Yves, Hervé and Catherine are Paris students involved in the protests of May 1968. After the barricades come down and they fail to make links with workers, they establish a commune with friends amid beautiful countryside. Men and women are equal, all decisions are made collectively, everyone shares one big bedroom and they dance naked in the fields.
This “revolutionary lifestyle” does little to change society: it’s politically vague and slightly self-indulgent. No one refers to the huge general strike that has just taken place. But the commune is still appealing, full of youthful innocence, goodwill and hope for a better world. They gradually gain the respect and friendship of the locals, and make a living producing goats’ cheese. They try to radicalise workers in nearby towns, and stage sit-down protests for abortion rights.
The revolutionary wave ebbs and the commune declines. Many leave – Yves returns to Paris to teach, while Hervé turns to terrorism. By 1981 only Catherine, by now the mother of two children with Russian names, remains committed to the dream.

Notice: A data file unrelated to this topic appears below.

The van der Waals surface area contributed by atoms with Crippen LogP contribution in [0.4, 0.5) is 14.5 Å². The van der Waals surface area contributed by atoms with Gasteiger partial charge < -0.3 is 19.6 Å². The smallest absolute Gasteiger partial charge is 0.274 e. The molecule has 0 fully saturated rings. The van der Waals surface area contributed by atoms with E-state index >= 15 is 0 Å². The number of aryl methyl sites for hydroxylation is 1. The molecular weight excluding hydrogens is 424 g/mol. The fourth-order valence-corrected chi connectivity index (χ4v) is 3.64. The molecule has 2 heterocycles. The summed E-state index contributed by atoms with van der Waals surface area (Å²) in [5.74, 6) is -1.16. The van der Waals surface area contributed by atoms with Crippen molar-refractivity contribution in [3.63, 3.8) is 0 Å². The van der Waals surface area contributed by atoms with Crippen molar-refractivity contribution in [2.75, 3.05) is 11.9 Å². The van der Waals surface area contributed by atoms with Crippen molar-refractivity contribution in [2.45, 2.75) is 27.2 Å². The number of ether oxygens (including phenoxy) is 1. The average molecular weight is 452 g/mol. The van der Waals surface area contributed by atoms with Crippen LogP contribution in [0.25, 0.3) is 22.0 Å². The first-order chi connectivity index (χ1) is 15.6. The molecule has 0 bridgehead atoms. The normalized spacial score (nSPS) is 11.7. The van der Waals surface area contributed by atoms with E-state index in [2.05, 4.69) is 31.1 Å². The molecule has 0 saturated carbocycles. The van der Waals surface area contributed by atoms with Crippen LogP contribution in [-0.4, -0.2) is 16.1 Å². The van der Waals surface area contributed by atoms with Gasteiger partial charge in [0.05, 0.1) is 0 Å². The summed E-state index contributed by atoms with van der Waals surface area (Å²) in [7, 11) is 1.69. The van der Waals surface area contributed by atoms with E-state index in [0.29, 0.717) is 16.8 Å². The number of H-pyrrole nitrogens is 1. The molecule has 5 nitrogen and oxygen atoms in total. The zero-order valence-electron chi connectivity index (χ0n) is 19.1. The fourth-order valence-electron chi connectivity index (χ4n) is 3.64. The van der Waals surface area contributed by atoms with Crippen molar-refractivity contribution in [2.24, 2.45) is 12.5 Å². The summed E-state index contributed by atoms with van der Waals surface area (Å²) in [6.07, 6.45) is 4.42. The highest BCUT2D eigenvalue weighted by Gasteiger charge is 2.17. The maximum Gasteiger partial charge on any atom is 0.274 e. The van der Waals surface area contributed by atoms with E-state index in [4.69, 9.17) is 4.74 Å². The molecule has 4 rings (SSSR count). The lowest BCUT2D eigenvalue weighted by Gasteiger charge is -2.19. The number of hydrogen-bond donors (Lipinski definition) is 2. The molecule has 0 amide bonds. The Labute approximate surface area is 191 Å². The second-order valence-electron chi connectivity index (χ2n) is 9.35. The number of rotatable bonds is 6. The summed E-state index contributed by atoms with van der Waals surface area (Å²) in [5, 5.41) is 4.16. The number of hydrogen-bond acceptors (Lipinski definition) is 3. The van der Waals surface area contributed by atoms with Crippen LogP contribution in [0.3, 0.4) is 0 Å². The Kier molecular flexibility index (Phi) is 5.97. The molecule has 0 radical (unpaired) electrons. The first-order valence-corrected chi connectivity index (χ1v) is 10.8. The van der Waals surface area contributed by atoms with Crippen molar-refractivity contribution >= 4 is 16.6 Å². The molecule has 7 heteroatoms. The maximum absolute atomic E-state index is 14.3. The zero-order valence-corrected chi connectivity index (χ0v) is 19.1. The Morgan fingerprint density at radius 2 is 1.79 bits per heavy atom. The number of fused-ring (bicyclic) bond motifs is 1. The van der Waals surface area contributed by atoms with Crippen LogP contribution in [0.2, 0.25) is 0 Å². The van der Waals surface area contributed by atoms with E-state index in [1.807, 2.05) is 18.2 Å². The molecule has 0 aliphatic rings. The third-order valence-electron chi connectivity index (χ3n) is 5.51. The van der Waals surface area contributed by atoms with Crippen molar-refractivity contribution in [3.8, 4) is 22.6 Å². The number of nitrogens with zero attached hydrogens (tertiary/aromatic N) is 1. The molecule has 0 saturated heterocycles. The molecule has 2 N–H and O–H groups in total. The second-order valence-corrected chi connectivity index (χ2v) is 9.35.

The film then skips to 1989 – Catherine’s children are now young adults. Ludmilla has rejected her mother’s politics and is a well paid IT entrepreneur with plans to marry. Boris is gay and a lawyer. He and his boyfriend are HIV positive, and Boris organises protests demanding better treatment for people with Aids.
The action is set mostly in Paris, with occasional trips to the countryside, and you realise how solidly bourgeois the characters are. This half of the film is more political – we’re presented with a potted history of France from 1989 to 2002, including presidential elections and struggles around Aids and migrants. But it’s much less enjoyable than the first half, because the treatment of politics and history is shallow and formulaic. The election of a right wing president, the fall of the Berlin Wall and the growth of the internet each zip by, shown on a TV in the corner of a room, or briefly commented on by the well informed and articulate family.
The film loses its way. It raises many issues but, though it lasts almost three hours, it never examines any of them properly. What difference did 1968 really make? Were changes in attitudes to sexuality the most enduring thing? How does Boris’s political activism compare with that of his parents’ generation? The film’s heart is in the right place. But it’s not the major assessment of the impact of 1968 that it sets out to be.
When we opposed the National Front
An imagined revolt in Port Talbot